Nobody that attends one of my ligature courses has ever heard of Ashley Smith. After watching the video and hearing the story they can’t believe what happened to her. Especially in a progressive western democracy like Canada. I have even had learner’s who have got so upset that they have had to leave the room. So, what is it about the Ashley Smith story that is so disturbing?
Ashley was first imprisoned at 15 for throwing apples at a postal worker and her initial sentence was one month in prison. Prior to this Ashley had never been custody; previous incidents had only been very minor, not warranting prison time. From the outset she was put into solitary confinement because of her behaviour although the facility called the confinement ‘therapeutic quiet time’. Over time her sentence was added to for ‘in jail’ incidents and her sentence had soon racked up to 3 years. Many of the incidents she had her sentence increased for involved self-harming including the use of ligatures.
Do you think this story is going to have a happy ending? Can you see where things are headed?
On her 18th birthday the authorities made an application to have Ashley transferred to an adult facility. Although her lawyer to legal action to block this move it was unsuccessful and Ashley was sent to a women’s prison where she spent most of her time in what the prison termed ‘administrative segregation’ used for monitoring prisoners at risk of suicide or self-harm. About the only thing that set this apart from ‘disciplinary segregation’ was apparently the name! She was isolated for 23 hours day with 1 hour a day for individual exercise in an enclosed yard.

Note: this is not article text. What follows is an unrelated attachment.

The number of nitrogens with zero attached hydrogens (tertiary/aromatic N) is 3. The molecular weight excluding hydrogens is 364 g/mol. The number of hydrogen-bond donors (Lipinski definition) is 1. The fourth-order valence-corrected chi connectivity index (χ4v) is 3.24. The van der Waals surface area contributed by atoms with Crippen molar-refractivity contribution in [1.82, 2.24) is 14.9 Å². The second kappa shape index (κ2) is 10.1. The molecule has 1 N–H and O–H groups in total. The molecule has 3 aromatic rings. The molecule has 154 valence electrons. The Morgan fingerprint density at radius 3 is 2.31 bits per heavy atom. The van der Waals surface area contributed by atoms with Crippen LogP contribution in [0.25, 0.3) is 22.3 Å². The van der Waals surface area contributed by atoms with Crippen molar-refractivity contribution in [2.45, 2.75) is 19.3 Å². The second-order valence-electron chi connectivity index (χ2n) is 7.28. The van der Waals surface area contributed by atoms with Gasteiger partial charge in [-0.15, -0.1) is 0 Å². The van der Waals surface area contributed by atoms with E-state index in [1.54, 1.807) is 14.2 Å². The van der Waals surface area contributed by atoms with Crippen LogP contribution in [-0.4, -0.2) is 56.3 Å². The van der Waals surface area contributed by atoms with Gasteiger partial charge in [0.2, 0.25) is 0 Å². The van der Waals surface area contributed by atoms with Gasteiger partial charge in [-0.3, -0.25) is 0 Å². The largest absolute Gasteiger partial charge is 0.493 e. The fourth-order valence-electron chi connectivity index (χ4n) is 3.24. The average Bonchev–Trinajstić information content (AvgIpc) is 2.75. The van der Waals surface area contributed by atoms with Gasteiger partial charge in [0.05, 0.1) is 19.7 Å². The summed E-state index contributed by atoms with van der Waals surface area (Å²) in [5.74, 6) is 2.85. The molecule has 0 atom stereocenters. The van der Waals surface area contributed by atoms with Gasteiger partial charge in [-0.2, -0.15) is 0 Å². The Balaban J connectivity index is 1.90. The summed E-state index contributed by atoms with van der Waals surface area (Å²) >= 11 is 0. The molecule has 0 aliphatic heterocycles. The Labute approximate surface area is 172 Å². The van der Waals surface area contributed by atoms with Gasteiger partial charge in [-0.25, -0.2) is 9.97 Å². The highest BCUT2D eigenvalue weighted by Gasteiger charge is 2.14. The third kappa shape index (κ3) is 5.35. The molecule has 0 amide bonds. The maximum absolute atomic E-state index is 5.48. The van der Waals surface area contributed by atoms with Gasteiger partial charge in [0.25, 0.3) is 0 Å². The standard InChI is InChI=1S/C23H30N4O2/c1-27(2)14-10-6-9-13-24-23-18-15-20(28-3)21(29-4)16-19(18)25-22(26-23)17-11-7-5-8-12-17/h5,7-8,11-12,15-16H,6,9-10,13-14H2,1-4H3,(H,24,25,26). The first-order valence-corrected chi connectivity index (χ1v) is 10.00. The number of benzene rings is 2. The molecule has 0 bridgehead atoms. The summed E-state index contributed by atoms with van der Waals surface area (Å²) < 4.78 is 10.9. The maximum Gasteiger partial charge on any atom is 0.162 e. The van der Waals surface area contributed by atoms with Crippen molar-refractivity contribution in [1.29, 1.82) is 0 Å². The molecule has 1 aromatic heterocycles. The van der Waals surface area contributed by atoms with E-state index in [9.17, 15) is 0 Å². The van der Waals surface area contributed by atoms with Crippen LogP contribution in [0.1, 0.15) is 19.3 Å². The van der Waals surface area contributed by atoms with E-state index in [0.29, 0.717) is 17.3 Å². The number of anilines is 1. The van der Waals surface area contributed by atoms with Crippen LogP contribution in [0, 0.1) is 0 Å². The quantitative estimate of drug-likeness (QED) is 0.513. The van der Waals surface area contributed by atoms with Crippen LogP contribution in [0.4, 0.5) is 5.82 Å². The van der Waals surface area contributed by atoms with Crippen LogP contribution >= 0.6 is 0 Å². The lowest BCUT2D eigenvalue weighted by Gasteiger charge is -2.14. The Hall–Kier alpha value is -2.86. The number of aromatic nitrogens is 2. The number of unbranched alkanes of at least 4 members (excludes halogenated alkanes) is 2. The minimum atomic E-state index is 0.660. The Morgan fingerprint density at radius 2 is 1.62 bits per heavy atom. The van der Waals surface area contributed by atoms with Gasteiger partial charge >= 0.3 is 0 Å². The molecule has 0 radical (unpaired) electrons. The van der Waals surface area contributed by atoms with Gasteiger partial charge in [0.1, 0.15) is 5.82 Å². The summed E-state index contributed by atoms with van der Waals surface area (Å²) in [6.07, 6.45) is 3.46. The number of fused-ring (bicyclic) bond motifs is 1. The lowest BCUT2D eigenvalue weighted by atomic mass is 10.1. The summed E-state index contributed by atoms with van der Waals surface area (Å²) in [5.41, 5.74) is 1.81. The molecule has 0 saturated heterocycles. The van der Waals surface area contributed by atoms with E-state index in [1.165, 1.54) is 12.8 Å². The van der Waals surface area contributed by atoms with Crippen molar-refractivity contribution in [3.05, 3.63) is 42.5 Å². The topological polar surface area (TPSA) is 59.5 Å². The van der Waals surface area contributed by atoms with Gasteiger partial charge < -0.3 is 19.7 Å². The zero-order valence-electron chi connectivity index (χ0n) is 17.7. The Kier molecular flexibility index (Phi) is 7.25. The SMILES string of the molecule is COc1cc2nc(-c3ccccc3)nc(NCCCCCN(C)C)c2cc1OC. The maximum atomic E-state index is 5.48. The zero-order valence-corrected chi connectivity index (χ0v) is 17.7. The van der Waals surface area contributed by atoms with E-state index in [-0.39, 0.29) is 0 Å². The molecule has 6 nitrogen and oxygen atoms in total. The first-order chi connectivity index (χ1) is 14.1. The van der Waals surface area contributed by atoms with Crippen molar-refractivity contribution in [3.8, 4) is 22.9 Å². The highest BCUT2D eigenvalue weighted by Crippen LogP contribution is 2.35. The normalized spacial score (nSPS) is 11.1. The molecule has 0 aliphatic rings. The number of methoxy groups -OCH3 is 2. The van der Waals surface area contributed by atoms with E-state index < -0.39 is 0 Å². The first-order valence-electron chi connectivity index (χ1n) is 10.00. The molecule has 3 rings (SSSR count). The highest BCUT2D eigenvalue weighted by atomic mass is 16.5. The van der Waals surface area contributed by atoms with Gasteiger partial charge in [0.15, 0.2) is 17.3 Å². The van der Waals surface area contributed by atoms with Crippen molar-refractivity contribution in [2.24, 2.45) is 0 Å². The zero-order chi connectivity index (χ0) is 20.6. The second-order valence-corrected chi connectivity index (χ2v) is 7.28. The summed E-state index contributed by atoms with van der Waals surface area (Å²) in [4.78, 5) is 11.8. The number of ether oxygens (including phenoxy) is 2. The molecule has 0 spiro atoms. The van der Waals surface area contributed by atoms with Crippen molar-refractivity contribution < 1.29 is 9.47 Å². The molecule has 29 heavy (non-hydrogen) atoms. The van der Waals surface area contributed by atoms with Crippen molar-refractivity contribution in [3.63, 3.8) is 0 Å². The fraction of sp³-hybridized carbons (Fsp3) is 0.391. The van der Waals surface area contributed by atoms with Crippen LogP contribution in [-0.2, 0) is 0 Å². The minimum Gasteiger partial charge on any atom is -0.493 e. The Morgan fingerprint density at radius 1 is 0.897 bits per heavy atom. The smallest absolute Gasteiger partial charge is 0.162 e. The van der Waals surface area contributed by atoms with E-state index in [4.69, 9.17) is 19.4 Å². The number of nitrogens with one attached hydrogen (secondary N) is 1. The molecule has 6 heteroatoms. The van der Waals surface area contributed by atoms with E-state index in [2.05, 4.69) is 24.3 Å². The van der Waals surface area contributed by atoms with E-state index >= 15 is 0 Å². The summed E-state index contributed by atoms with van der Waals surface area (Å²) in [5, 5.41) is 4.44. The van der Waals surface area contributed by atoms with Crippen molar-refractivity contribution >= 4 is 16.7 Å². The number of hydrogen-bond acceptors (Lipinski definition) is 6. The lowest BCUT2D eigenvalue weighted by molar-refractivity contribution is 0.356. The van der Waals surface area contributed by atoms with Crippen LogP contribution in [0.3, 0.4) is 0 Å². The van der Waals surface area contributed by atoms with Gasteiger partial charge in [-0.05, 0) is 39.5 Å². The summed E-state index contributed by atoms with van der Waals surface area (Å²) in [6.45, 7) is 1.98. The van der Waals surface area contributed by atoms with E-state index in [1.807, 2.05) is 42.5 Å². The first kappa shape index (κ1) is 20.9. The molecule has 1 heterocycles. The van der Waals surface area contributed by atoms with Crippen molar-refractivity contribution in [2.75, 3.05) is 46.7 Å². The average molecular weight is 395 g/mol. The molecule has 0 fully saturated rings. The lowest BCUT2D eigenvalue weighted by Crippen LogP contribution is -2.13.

In order to maintain Ashley’s segregation beyond legal limits she spent nearly a year being transferred between different instructions and was subjected to repeated cavity and strip searches as well as being tasered and pepper-sprayed on several occasions. She was prescribed several different psychotropic medications which on occasions were forcibly injected. There were reports that Ashley suffered from serious mental health issues that were never diagnosed or treated.
It was documented that on 150 different occasions Ashley had self-harmed and/or tied ligatures around her neck, many of these incidents were treated as disciplinary issues. Ashley was never released from segregation and was regularly denied access to washing and sanitary products, clean underwear or pen and paper. In order to avoid a confrontation guards were instructed not to enter her cell to remove ligatures and were instructed to only enter once Ashley had passed out. This was called the ‘wait and see’ approach.
This resulted in Ashley Smith dying in her cell whilst prison staff observed and videotaped her through a window in her door. Intervention and CPR were delayed for 45 minutes. By the time they entered to do something it was too late. This video is in the public domain on YouTube and is difficult to watch. The link to the video is below:
There were several enquiries into this incident which ended in the Canadian government ordering Corrections Canada to co-operate with the investigation, a successful lawsuit and the sacking of the prison warden. An inquest eventually recorded a verdict of homicide.
What has this got to do with ligature emergencies in your organisation?
When writing policies and procedures for dealing with ligature incidents it is important to consider the consequences of what you are asking staff to do. With the benefit of hindsight, it is easy to predict the outcome of the ‘wait and see’ approach employed by the prison and her general treatment which only seemed to exacerbate the very problems they were trying to solve. It is much more beneficial to try and use ‘foresight’ to predict possible outcomes of implementing certain policies and procedures. The big question remains is that if the prison authorities had done things differently when dealing with Ashley Smith, would she still be alive today?
Mark Wigley is the Director of Meducate Training Ltd and owner of www.markwigley.online and www.mwonlinetraining.uk . He has successfully trained hundreds of people in how to effectively deal with ligature emergencies.